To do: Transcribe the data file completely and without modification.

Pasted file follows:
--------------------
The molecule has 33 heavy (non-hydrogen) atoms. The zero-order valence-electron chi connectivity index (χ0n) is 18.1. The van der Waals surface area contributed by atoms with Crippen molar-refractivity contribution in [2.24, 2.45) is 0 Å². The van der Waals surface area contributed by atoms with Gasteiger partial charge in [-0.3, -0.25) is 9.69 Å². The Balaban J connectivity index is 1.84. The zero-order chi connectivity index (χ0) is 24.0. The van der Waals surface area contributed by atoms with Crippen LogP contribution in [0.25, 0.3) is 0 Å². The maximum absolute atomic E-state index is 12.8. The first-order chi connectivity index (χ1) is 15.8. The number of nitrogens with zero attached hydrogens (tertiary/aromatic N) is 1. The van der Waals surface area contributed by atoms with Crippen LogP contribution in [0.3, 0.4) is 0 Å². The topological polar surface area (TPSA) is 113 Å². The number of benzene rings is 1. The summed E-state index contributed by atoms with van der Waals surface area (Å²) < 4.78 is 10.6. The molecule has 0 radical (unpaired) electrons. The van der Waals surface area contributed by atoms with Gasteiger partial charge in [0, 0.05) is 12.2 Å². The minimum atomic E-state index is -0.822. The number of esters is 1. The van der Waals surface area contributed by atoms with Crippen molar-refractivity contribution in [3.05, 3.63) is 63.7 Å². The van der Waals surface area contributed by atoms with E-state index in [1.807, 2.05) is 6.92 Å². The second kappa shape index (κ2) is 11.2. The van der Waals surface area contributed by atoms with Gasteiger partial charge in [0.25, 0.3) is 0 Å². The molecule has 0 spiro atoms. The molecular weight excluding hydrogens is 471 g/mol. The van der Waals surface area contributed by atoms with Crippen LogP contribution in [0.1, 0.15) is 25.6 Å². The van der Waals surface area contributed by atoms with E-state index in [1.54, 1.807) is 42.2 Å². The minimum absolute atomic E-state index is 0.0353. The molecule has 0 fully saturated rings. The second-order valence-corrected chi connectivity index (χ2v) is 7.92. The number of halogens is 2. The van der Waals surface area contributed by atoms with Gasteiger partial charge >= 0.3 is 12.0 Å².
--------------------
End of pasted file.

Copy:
The molecule has 33 heavy (non-hydrogen) atoms. The zero-order valence-electron chi connectivity index (χ0n) is 18.1. The van der Waals surface area contributed by atoms with Crippen molar-refractivity contribution in [2.24, 2.45) is 0 Å². The van der Waals surface area contributed by atoms with Gasteiger partial charge in [-0.3, -0.25) is 9.69 Å². The Balaban J connectivity index is 1.84. The zero-order chi connectivity index (χ0) is 24.0. The van der Waals surface area contributed by atoms with Crippen LogP contribution in [0.25, 0.3) is 0 Å². The maximum absolute atomic E-state index is 12.8. The first-order chi connectivity index (χ1) is 15.8. The number of nitrogens with zero attached hydrogens (tertiary/aromatic N) is 1. The van der Waals surface area contributed by atoms with Crippen LogP contribution in [0.3, 0.4) is 0 Å². The topological polar surface area (TPSA) is 113 Å². The number of benzene rings is 1. The summed E-state index contributed by atoms with van der Waals surface area (Å²) < 4.78 is 10.6. The molecule has 0 radical (unpaired) electrons. The van der Waals surface area contributed by atoms with Gasteiger partial charge in [0, 0.05) is 12.2 Å². The minimum atomic E-state index is -0.822. The number of esters is 1. The van der Waals surface area contributed by atoms with Crippen molar-refractivity contribution in [3.05, 3.63) is 63.7 Å². The van der Waals surface area contributed by atoms with E-state index in [1.807, 2.05) is 6.92 Å². The second kappa shape index (κ2) is 11.2. The van der Waals surface area contributed by atoms with Gasteiger partial charge in [0.25, 0.3) is 0 Å². The molecule has 0 spiro atoms. The molecular weight excluding hydrogens is 471 g/mol. The van der Waals surface area contributed by atoms with Crippen LogP contribution in [0.1, 0.15) is 25.6 Å². The van der Waals surface area contributed by atoms with E-state index in [1.54, 1.807) is 42.2 Å². The minimum absolute atomic E-state index is 0.0353. The molecule has 0 fully saturated rings. The second-order valence-corrected chi connectivity index (χ2v) is 7.92. The number of halogens is 2. The van der Waals surface area contributed by atoms with Gasteiger partial charge >= 0.3 is 12.0 Å².